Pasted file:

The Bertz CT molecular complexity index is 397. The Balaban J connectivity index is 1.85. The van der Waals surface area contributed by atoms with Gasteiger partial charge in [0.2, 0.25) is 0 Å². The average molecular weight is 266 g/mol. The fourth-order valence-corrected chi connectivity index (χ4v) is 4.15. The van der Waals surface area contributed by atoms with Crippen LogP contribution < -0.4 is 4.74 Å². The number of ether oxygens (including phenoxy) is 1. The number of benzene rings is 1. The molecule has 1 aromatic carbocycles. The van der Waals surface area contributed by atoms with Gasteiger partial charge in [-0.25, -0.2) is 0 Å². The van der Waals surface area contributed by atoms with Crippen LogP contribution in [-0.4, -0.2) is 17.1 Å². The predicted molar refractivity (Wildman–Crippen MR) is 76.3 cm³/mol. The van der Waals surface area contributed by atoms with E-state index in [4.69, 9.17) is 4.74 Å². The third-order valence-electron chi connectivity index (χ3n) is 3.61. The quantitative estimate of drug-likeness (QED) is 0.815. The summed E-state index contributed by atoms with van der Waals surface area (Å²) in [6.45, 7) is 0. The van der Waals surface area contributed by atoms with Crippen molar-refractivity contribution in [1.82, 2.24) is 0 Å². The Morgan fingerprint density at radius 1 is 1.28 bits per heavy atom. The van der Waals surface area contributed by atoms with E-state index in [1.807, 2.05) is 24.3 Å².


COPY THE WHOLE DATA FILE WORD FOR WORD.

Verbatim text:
The Bertz CT molecular complexity index is 397. The Balaban J connectivity index is 1.85. The van der Waals surface area contributed by atoms with Gasteiger partial charge in [0.2, 0.25) is 0 Å². The average molecular weight is 266 g/mol. The fourth-order valence-corrected chi connectivity index (χ4v) is 4.15. The van der Waals surface area contributed by atoms with Crippen LogP contribution < -0.4 is 4.74 Å². The number of ether oxygens (including phenoxy) is 1. The number of benzene rings is 1. The molecule has 1 aromatic carbocycles. The van der Waals surface area contributed by atoms with Gasteiger partial charge in [-0.25, -0.2) is 0 Å². The van der Waals surface area contributed by atoms with Crippen LogP contribution in [-0.4, -0.2) is 17.1 Å². The predicted molar refractivity (Wildman–Crippen MR) is 76.3 cm³/mol. The van der Waals surface area contributed by atoms with E-state index in [4.69, 9.17) is 4.74 Å². The third-order valence-electron chi connectivity index (χ3n) is 3.61. The quantitative estimate of drug-likeness (QED) is 0.815. The summed E-state index contributed by atoms with van der Waals surface area (Å²) in [6.45, 7) is 0. The van der Waals surface area contributed by atoms with Crippen molar-refractivity contribution in [1.82, 2.24) is 0 Å². The Morgan fingerprint density at radius 1 is 1.28 bits per heavy atom. The van der Waals surface area contributed by atoms with E-state index in [1.807, 2.05) is 24.3 Å².